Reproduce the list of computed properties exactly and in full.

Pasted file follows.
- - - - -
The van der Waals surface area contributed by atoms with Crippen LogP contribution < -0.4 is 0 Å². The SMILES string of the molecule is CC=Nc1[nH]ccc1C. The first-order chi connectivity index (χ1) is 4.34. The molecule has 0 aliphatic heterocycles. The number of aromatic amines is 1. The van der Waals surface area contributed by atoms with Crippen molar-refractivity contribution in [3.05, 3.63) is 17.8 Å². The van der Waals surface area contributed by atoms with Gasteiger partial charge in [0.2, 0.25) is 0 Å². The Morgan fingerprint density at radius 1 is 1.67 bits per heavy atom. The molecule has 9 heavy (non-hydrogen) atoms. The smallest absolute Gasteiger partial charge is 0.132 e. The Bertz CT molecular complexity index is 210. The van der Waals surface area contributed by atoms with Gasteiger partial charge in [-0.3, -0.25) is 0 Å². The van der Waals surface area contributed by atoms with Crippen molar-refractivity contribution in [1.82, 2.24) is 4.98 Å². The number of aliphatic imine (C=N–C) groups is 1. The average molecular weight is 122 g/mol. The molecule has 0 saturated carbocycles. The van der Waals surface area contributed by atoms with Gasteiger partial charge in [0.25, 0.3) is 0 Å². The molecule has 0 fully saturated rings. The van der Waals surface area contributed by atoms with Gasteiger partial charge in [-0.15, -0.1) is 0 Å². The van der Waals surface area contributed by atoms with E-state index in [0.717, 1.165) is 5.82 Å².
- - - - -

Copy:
The van der Waals surface area contributed by atoms with Crippen LogP contribution < -0.4 is 0 Å². The SMILES string of the molecule is CC=Nc1[nH]ccc1C. The first-order chi connectivity index (χ1) is 4.34. The molecule has 0 aliphatic heterocycles. The number of aromatic amines is 1. The van der Waals surface area contributed by atoms with Crippen molar-refractivity contribution in [3.05, 3.63) is 17.8 Å². The van der Waals surface area contributed by atoms with Gasteiger partial charge in [0.2, 0.25) is 0 Å². The Morgan fingerprint density at radius 1 is 1.67 bits per heavy atom. The molecule has 9 heavy (non-hydrogen) atoms. The smallest absolute Gasteiger partial charge is 0.132 e. The Bertz CT molecular complexity index is 210. The van der Waals surface area contributed by atoms with Gasteiger partial charge in [-0.3, -0.25) is 0 Å². The van der Waals surface area contributed by atoms with Crippen molar-refractivity contribution in [1.82, 2.24) is 4.98 Å². The number of aliphatic imine (C=N–C) groups is 1. The average molecular weight is 122 g/mol. The molecule has 0 saturated carbocycles. The van der Waals surface area contributed by atoms with Gasteiger partial charge in [0.25, 0.3) is 0 Å². The molecule has 0 fully saturated rings. The van der Waals surface area contributed by atoms with Gasteiger partial charge in [-0.15, -0.1) is 0 Å². The van der Waals surface area contributed by atoms with E-state index in [0.717, 1.165) is 5.82 Å².